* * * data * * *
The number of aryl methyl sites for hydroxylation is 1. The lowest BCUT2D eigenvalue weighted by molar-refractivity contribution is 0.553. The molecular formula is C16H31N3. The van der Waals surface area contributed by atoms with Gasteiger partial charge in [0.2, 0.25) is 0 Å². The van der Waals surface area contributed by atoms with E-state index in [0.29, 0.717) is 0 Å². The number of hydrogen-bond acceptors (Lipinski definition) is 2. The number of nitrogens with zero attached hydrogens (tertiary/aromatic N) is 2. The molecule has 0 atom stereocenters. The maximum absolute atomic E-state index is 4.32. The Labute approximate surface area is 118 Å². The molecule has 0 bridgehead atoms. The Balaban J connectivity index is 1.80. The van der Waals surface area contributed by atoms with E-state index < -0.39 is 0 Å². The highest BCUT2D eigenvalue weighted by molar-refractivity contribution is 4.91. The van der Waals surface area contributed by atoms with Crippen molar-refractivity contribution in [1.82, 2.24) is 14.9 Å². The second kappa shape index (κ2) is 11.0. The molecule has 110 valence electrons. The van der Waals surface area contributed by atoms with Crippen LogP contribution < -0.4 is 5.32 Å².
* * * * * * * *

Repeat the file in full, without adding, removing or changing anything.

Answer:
The number of aryl methyl sites for hydroxylation is 1. The lowest BCUT2D eigenvalue weighted by molar-refractivity contribution is 0.553. The molecular formula is C16H31N3. The van der Waals surface area contributed by atoms with Gasteiger partial charge in [0.2, 0.25) is 0 Å². The van der Waals surface area contributed by atoms with E-state index in [0.29, 0.717) is 0 Å². The number of hydrogen-bond acceptors (Lipinski definition) is 2. The number of nitrogens with zero attached hydrogens (tertiary/aromatic N) is 2. The molecule has 0 atom stereocenters. The maximum absolute atomic E-state index is 4.32. The Labute approximate surface area is 118 Å². The molecule has 0 bridgehead atoms. The Balaban J connectivity index is 1.80. The van der Waals surface area contributed by atoms with E-state index < -0.39 is 0 Å². The highest BCUT2D eigenvalue weighted by molar-refractivity contribution is 4.91. The van der Waals surface area contributed by atoms with Crippen molar-refractivity contribution in [1.82, 2.24) is 14.9 Å². The second kappa shape index (κ2) is 11.0. The molecule has 110 valence electrons. The van der Waals surface area contributed by atoms with Crippen LogP contribution < -0.4 is 5.32 Å².